Inflation rates are as per the 20 year average of Sept 2017 BERL "Planning and regulation" and "Water and environmental" (Table 3.2) adjustment percentages as applied in the Long-term Plan apart from Personnel and Direct costs which apply the BERL "All salary and wage rates-local government sector" adjustor (Table 5.2).
29 Infrastructure Strategy Financial Forecasts of Annual Operating and Capital Expenditure 2018-2048 (See Notes and Assumptions on Combined Summary sheet) Aparima Rating District Year 1 Year 2 Year 3 Year 4 Year 5 Year 6 Year 7 Year 8 Year 9 Year 10 Years 11-15 Years 16-20 Years 21-25 Years 26-30 2018/2019 2019/2020 2020/2021 2021/2022 2022/2023 2023/2024 2024/2025 2025/2026 2026/2027 2027/2028 2028/2033 2033/2038 2038/2043 2043/2048 $000 $000 $000 $000 $000 $000 $000 $000 $000 $000 $000 $000 $000 $000 Operating and Capital Expenditure Personnel and Direct Costs 64 68 69 71 72 74 76 77 79 81 439 502 573 655 Cost of Works 263 269 275 281 287 293 300 306 313 320 1,720 2,053 2,450 2,924 Transfer to Reserves 4 4 4 4 4 4 4 4 4 4 25 25 25 25 Depreciation 0 0 0 0 0 0 0 0 0 0 15 15 15 15 Overheads 44 43 44 45 46 47 48 49 50 51 245 292 349 416 375 384 392 401 409 418 428 437 447 457 2,444 2,887 3,412 4,035 ICC Rating District Year 1 Year 2 Year 3 Year 4 Year 5 Year 6 Year 7 Year 8 Year 9 Year 10 Years 11-15 Years 16-20 Years 21-25 Years 26-30 2018/2019 2019/2020 2020/2021 2021/2022 2022/2023 2023/2024 2024/2025 2025/2026 2026/2027 2027/2028 2028/2033 2033/2038 2038/2043 2043/2048 $000 $000 $000 $000 $000 $000 $000 $000 $000 $000 $000 $000 $000 $000 Operating and Capital Expenditure Personnel and Direct Costs 165 159 162 166 169 173 177 181 185 189 1,068 1,220 1,394 1,592 Cost of Works 302 308 315 322 329 336 344 351 359 367 1,998 2,385 2,846 3,397 Transfer to Reserves 60 61 63 64 66 67 69 71 72 74 400 400 400 400 Depreciation 20 20 20 20 20 20 20 20 20 20 100 100 100 100 Overheads 114 102 103 105 108 110 112 115 117 120 384 458 547 653 660 650 663 677 691 706 722 737 753 770 3,950 4,563 5,287 6,142 Makarewa Rating District Year 1 Year 2 Year 3 Year 4 Year 5 Year 6 Year 7 Year 8 Year 9 Year 10 Years 11-15 Years 16-20 Years 21-25 Years 26-30 2018/2019 2019/2020 2020/2021 2021/2022 2022/2023 2023/2024 2024/2025 2025/2026 2026/2027 2027/2028 2028/2033 2033/2038 2038/2043 2043/2048 $000 $000 $000 $000 $000 $000 $000 $000 $000 $000 $000 $000 $000 $000 Operating and Capital Expenditure Personnel and Direct Costs 29 31 31 32 33 33 34 35 36 36 276 316 361 412 Cost of Works 182 187 191 195 199 203 208 213 217 222 1,314 1,568 1,871 2,233 Transfer to Reserves 0 0 0 0 0 0 0 0 0 0 20 20 20 20 Depreciation 0 0 0 0 0 0 0 0 0 0 0 0 0 0 Overheads 22 20 21 21 21 22 22 23 23 24 95 113 135 161 233 237 242 248 253 259 264 270 276 282 1,705 2,017 2,387 2,826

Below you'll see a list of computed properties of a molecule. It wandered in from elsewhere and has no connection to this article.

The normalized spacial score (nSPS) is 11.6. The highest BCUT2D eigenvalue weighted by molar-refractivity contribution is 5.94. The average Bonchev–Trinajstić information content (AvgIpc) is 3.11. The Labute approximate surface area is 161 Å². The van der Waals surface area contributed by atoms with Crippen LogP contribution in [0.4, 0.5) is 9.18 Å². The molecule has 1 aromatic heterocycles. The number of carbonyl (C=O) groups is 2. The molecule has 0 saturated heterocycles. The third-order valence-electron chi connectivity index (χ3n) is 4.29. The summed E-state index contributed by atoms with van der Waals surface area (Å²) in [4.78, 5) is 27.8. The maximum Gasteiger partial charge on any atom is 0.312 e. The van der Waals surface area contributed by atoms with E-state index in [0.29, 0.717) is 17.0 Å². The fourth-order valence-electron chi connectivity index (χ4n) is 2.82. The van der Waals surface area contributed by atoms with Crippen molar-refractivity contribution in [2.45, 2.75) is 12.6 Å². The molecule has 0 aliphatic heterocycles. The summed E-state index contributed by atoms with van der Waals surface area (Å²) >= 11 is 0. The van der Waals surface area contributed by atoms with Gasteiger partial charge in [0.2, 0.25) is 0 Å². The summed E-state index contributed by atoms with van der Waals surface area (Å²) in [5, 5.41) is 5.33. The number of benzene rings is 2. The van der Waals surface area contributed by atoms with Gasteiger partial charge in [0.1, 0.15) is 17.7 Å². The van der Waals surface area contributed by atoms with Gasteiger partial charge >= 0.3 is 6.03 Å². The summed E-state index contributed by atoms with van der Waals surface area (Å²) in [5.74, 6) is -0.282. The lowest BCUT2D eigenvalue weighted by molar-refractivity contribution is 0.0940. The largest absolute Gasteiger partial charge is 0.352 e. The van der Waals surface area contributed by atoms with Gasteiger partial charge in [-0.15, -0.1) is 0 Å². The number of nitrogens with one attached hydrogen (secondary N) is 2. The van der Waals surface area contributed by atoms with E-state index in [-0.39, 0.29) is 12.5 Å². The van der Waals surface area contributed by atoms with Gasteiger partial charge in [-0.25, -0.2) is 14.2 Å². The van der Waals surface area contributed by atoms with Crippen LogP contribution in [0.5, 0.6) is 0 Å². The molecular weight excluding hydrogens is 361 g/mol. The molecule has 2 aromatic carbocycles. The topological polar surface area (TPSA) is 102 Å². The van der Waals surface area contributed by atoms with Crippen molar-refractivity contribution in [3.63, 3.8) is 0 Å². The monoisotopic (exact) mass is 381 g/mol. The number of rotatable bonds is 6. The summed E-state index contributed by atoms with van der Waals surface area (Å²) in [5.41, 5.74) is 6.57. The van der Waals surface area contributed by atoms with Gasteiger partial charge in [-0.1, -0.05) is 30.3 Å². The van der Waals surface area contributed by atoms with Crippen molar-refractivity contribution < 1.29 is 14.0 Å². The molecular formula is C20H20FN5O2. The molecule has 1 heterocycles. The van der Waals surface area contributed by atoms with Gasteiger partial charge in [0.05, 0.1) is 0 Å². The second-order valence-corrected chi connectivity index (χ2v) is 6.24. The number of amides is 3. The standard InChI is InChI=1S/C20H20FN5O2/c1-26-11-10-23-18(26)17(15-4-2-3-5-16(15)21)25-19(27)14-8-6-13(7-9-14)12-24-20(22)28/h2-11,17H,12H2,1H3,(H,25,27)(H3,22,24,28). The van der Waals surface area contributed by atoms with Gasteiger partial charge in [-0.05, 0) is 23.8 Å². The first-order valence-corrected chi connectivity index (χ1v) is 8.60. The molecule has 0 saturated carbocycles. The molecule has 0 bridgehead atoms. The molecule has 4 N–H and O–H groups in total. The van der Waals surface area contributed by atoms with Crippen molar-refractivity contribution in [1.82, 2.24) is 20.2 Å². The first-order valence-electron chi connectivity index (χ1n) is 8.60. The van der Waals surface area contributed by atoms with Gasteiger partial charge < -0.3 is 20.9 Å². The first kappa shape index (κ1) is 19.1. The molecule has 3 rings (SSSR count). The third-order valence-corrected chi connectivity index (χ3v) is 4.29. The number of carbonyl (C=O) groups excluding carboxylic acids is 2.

30 Infrastructure Strategy Financial Forecasts of Annual Operating and Capital Expenditure 2018-2048 (See Notes and Assumptions on Combined Summary sheet) Mataura Rating District Year 1 Year 2 Year 3 Year 4 Year 5 Year 6 Year 7 Year 8 Year 9 Year 10 Years 11-15 Years 16-20 Years 21-25 Years 26-30 2018/2019 2019/2020 2020/2021 2021/2022 2022/2023 2023/2024 2024/2025 2025/2026 2026/2027 2027/2028 2028/2033 2033/2038 2038/2043 2043/2048 $000 $000 $000 $000 $000 $000 $000 $000 $000 $000 $000 $000 $000 $000 Operating and Capital Expenditure Personnel and Direct Costs 297 229 231 236 241 247 252 258 264 270 1,751 2,000 2,285 2,611 Cost of Works 984 1,007 1,028 1,051 1,073 1,097 1,122 1,146 1,172 1,198 6,240 7,447 8,888 10,607 Transfer to Reserves 0 0 0 90 90 90 90 90 90 90 0 0 0 0 Depreciation 9 9 9 9 9 9 9 9 9 9 45 45 45 45 Overheads 156 143 146 149 152 156 159 163 166 170 635 757 904 1,079 1,446 1,388 1,414 1,535 1,566 1,598 1,632 1,666 1,700 1,737 8,671 10,249 12,122 14,342 Oreti Rating District Year 1 Year 2 Year 3 Year 4 Year 5 Year 6 Year 7 Year 8 Year 9 Year 10 Years 11-15 Years 16-20 Years 21-25 Years 26-30 2018/2019 2019/2020 2020/2021 2021/2022 2022/2023 2023/2024 2024/2025 2025/2026 2026/2027 2027/2028 2028/2033 2033/2038 2038/2043 2043/2048 $000 $000 $000 $000 $000 $000 $000 $000 $000 $000 $000 $000 $000 $000 Operating and Capital Expenditure Personnel and Direct Costs 86 92 93 95 97 99 102 104 106 109 737 842 962 1,099 Cost of Works 855 875 894 913 933 953 975 996 1,018 1,042 6,051 7,221 8,618 10,285 Transfer to/(from) Reserves -32 -33 -33 -34 -35 -35 -36 -37 -38 -39 -205 -205 -205 -205 Depreciation 11 11 11 11 11 11 11 11 11 11 55 55 55 55 Overheads 53 50 51 52 53 54 55 57 58 59 239 286 341 407 974 995 1,016 1,038 1,060 1,083 1,107 1,131 1,156 1,182 6,877 8,199 9,771 11,641 Te Anau Basin Rating District Year 1 Year 2 Year 3 Year 4 Year 5 Year 6 Year 7 Year 8 Year 9 Year 10 Years 11-15 Years 16-20 Years 21-25 Years 26-30 2018/2019 2019/2020 2020/2021 2021/2022 2022/2023 2023/2024 2024/2025 2025/2026 2026/2027 2027/2028 2028/2033 2033/2038 2038/2043 2043/2048 $000 $000 $000 $000 $000 $000 $000 $000 $000 $000 $000 $000 $000 $000 Operating and Capital Expenditure Personnel and Direct Costs 30 31 32 33 33 34 35 36 36 37 266 303 347 396 Cost of Works 410 420 429 439 448 458 468 479 489 501 2,906 3,468 4,139 4,939 Transfer to Reserves 19 19 19 19 20 20 21 21 22 22 125 125 125 125 Depreciation 1 1 1 1 1 1 1 1 1 1 5 5 5 5 Overheads 6 5 5 5 5 5 6 6 6 6 17 20 24 28 466 476 486 497 508 519 531 542 554 567 3,319 3,921 4,640 5,493